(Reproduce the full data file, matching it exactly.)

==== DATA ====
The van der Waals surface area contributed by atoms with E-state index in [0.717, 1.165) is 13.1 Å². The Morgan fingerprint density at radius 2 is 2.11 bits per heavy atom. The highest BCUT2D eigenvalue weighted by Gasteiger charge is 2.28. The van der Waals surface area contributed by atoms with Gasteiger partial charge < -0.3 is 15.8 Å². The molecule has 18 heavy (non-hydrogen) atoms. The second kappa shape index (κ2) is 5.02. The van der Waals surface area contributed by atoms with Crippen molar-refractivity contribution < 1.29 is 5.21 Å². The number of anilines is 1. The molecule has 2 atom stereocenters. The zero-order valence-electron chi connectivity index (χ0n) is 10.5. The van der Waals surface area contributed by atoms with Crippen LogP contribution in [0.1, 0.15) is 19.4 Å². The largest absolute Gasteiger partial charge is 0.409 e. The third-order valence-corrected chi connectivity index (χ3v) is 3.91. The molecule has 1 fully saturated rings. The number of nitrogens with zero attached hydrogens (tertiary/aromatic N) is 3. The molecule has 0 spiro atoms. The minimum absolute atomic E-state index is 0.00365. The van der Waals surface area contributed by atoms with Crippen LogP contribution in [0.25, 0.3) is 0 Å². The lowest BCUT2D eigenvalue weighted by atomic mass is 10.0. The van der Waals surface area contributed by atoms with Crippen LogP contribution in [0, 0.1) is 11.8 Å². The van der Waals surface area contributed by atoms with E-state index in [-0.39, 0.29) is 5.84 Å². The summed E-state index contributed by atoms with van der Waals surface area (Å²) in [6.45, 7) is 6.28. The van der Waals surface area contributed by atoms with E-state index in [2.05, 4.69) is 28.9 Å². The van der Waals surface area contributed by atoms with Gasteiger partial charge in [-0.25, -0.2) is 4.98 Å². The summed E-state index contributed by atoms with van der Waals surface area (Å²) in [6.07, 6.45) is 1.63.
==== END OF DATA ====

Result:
The van der Waals surface area contributed by atoms with E-state index in [0.717, 1.165) is 13.1 Å². The Morgan fingerprint density at radius 2 is 2.11 bits per heavy atom. The highest BCUT2D eigenvalue weighted by Gasteiger charge is 2.28. The van der Waals surface area contributed by atoms with Gasteiger partial charge < -0.3 is 15.8 Å². The molecule has 18 heavy (non-hydrogen) atoms. The second kappa shape index (κ2) is 5.02. The van der Waals surface area contributed by atoms with Crippen molar-refractivity contribution < 1.29 is 5.21 Å². The number of anilines is 1. The molecule has 2 atom stereocenters. The zero-order valence-electron chi connectivity index (χ0n) is 10.5. The van der Waals surface area contributed by atoms with Crippen LogP contribution in [0.1, 0.15) is 19.4 Å². The largest absolute Gasteiger partial charge is 0.409 e. The third-order valence-corrected chi connectivity index (χ3v) is 3.91. The molecule has 1 fully saturated rings. The number of nitrogens with zero attached hydrogens (tertiary/aromatic N) is 3. The molecule has 0 spiro atoms. The minimum absolute atomic E-state index is 0.00365. The van der Waals surface area contributed by atoms with Crippen LogP contribution in [0.25, 0.3) is 0 Å². The lowest BCUT2D eigenvalue weighted by atomic mass is 10.0. The van der Waals surface area contributed by atoms with Crippen LogP contribution in [0, 0.1) is 11.8 Å². The van der Waals surface area contributed by atoms with E-state index in [-0.39, 0.29) is 5.84 Å². The summed E-state index contributed by atoms with van der Waals surface area (Å²) in [6.45, 7) is 6.28. The van der Waals surface area contributed by atoms with E-state index in [2.05, 4.69) is 28.9 Å². The van der Waals surface area contributed by atoms with Gasteiger partial charge in [-0.25, -0.2) is 4.98 Å². The summed E-state index contributed by atoms with van der Waals surface area (Å²) in [6.07, 6.45) is 1.63.